Milton Keynes-based delivery cyclist Steve Abraham has criticised the local council’s decision to install a growing number of barriers and bollards on the city’s cycleways and shared use routes, which the ultra-cycling legend says prevents the paths being used by delivery riders with large bike trailers – that were themselves supplied by the council.
Earlier this week Abraham, a cyclist known for his distance record attempts who works as an independent food delivery rider for companies such as Deliveroo and Uber Eats, posted on Strava a photo of a set of bollards at the exit of a canal crossing which – unless the rider attempts a tricky manoeuvre onto the adjacent grass – appear just wide enough for a cyclist on a standard bike to pass through.
And not at all wide enough, as Abraham noted on the ride sharing app, for cyclists on cargo bikes or towing large trailers stocked with food.
“Milton Keynes Council, in their infinite wisdom, have started putting up bollards that the trailers they supplied to us won’t fit through. Muppets,” the independent contractor posted on Strava.
Speaking to road.cc, Abraham says that, at the same time active travel charity Sustrans has begun to remove barriers along the National Cycle Network, “bollards and barriers are cropping up” throughout Milton Keynes in recent months, hindering the bikes he uses to deliver food as an independent contractor, an experience he spoke in detail about on a recent edition of this site’s podcast.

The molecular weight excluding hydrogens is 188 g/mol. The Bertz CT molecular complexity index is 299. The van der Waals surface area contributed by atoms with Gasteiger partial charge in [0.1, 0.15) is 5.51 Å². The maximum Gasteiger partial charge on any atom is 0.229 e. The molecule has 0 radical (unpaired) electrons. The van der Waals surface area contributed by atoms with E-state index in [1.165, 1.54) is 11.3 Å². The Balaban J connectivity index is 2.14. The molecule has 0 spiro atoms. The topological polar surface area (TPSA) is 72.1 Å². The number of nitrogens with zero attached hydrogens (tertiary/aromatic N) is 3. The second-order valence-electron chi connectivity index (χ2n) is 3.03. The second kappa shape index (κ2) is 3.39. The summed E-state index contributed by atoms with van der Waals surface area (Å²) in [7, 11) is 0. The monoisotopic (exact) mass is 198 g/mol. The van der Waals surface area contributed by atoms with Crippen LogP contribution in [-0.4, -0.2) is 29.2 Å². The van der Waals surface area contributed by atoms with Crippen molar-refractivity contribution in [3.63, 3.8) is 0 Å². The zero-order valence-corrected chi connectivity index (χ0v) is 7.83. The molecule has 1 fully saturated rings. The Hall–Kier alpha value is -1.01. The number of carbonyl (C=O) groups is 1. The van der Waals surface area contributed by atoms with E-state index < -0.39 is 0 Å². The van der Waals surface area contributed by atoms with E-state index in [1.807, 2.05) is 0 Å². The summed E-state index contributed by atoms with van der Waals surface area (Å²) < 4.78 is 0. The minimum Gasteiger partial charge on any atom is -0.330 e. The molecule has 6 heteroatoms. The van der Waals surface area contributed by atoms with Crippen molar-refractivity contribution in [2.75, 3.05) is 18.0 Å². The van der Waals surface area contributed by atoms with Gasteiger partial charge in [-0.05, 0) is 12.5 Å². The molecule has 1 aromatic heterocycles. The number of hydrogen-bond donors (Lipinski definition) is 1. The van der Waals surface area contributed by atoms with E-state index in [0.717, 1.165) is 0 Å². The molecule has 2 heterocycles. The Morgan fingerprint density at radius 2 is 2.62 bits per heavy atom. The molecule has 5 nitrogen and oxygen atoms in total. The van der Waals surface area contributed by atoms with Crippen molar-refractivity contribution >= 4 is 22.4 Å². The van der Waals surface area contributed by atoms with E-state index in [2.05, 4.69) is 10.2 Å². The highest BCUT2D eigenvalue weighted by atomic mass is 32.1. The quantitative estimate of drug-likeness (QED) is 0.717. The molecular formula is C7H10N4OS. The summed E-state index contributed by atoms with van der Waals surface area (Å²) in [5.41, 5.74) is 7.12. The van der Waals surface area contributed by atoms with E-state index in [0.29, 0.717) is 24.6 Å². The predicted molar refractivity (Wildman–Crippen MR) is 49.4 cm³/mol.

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The ultra-distance cyclist, who uses the trailers once a week, says the new bollards on their “usual” canal crossing were flagged by a colleague last week, and that when he attempted to access a previously used crossing on a different route, he “found more new bollards”.
“The bikes we use are Tern GSDs and we tow Carla trailers which are the biggest trailers I have ever seen,” he says. “They were supplied by the council (who bought 21 e-cargo bikes for businesses and charities to rent at an extremely good rate). Milton Keynes Parks Trust also have a few of their bikes too.
“There were a few barriers in places before we got the cargo bikes and they’ve been there longer than I have (25 years), so I avoid them on any bike, but wouldn’t be able to get through them on my tandem, let alone our monster Tern set up.
“A more typical cargo bike without the trailer would get through those bollards, but it’s tight and especially tricky if there's a gusty side wind.”
> Disabled cyclist accuses Stockport Council of trying to “worm its way out” of making sure that all cycling and walking routes are accessible